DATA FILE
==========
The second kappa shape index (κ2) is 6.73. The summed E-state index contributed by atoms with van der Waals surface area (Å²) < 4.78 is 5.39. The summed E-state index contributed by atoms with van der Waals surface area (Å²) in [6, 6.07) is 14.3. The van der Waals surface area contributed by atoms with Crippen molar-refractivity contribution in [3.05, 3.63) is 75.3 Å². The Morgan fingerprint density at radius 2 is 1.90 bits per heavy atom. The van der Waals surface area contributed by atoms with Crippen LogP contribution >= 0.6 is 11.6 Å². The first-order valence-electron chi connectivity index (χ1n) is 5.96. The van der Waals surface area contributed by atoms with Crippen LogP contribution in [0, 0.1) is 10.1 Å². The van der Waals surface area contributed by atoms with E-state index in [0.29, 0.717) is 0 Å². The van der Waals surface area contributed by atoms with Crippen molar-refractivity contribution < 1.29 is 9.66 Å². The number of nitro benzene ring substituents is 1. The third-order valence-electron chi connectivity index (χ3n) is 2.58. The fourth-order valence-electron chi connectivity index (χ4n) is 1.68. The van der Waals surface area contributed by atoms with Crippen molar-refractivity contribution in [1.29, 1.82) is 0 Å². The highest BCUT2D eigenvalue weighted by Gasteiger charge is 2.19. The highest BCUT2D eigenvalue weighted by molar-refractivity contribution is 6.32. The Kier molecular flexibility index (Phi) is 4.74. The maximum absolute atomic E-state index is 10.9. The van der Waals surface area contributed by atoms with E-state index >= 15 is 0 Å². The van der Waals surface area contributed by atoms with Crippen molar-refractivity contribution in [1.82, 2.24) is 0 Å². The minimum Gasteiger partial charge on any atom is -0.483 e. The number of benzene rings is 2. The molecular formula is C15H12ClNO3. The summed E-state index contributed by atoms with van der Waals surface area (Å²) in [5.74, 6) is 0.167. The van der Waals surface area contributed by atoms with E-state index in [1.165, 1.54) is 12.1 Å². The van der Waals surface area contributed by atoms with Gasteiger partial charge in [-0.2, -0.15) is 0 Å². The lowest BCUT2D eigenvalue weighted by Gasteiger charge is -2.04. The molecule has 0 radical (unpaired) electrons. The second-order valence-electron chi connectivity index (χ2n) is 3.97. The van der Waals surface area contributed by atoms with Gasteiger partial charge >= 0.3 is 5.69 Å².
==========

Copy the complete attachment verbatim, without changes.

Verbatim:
The second kappa shape index (κ2) is 6.73. The summed E-state index contributed by atoms with van der Waals surface area (Å²) < 4.78 is 5.39. The summed E-state index contributed by atoms with van der Waals surface area (Å²) in [6, 6.07) is 14.3. The van der Waals surface area contributed by atoms with Crippen molar-refractivity contribution in [3.05, 3.63) is 75.3 Å². The Morgan fingerprint density at radius 2 is 1.90 bits per heavy atom. The van der Waals surface area contributed by atoms with Crippen LogP contribution >= 0.6 is 11.6 Å². The first-order valence-electron chi connectivity index (χ1n) is 5.96. The van der Waals surface area contributed by atoms with Crippen LogP contribution in [0, 0.1) is 10.1 Å². The van der Waals surface area contributed by atoms with E-state index in [0.29, 0.717) is 0 Å². The van der Waals surface area contributed by atoms with Crippen molar-refractivity contribution < 1.29 is 9.66 Å². The number of nitro benzene ring substituents is 1. The third-order valence-electron chi connectivity index (χ3n) is 2.58. The fourth-order valence-electron chi connectivity index (χ4n) is 1.68. The van der Waals surface area contributed by atoms with Crippen molar-refractivity contribution in [1.29, 1.82) is 0 Å². The highest BCUT2D eigenvalue weighted by Gasteiger charge is 2.19. The highest BCUT2D eigenvalue weighted by molar-refractivity contribution is 6.32. The Kier molecular flexibility index (Phi) is 4.74. The maximum absolute atomic E-state index is 10.9. The van der Waals surface area contributed by atoms with E-state index >= 15 is 0 Å². The van der Waals surface area contributed by atoms with Crippen molar-refractivity contribution in [1.82, 2.24) is 0 Å². The minimum Gasteiger partial charge on any atom is -0.483 e. The number of benzene rings is 2. The molecular formula is C15H12ClNO3. The summed E-state index contributed by atoms with van der Waals surface area (Å²) in [5.74, 6) is 0.167. The van der Waals surface area contributed by atoms with E-state index in [1.165, 1.54) is 12.1 Å². The van der Waals surface area contributed by atoms with Gasteiger partial charge in [-0.2, -0.15) is 0 Å². The lowest BCUT2D eigenvalue weighted by Gasteiger charge is -2.04. The molecule has 0 radical (unpaired) electrons. The second-order valence-electron chi connectivity index (χ2n) is 3.97. The van der Waals surface area contributed by atoms with Gasteiger partial charge >= 0.3 is 5.69 Å².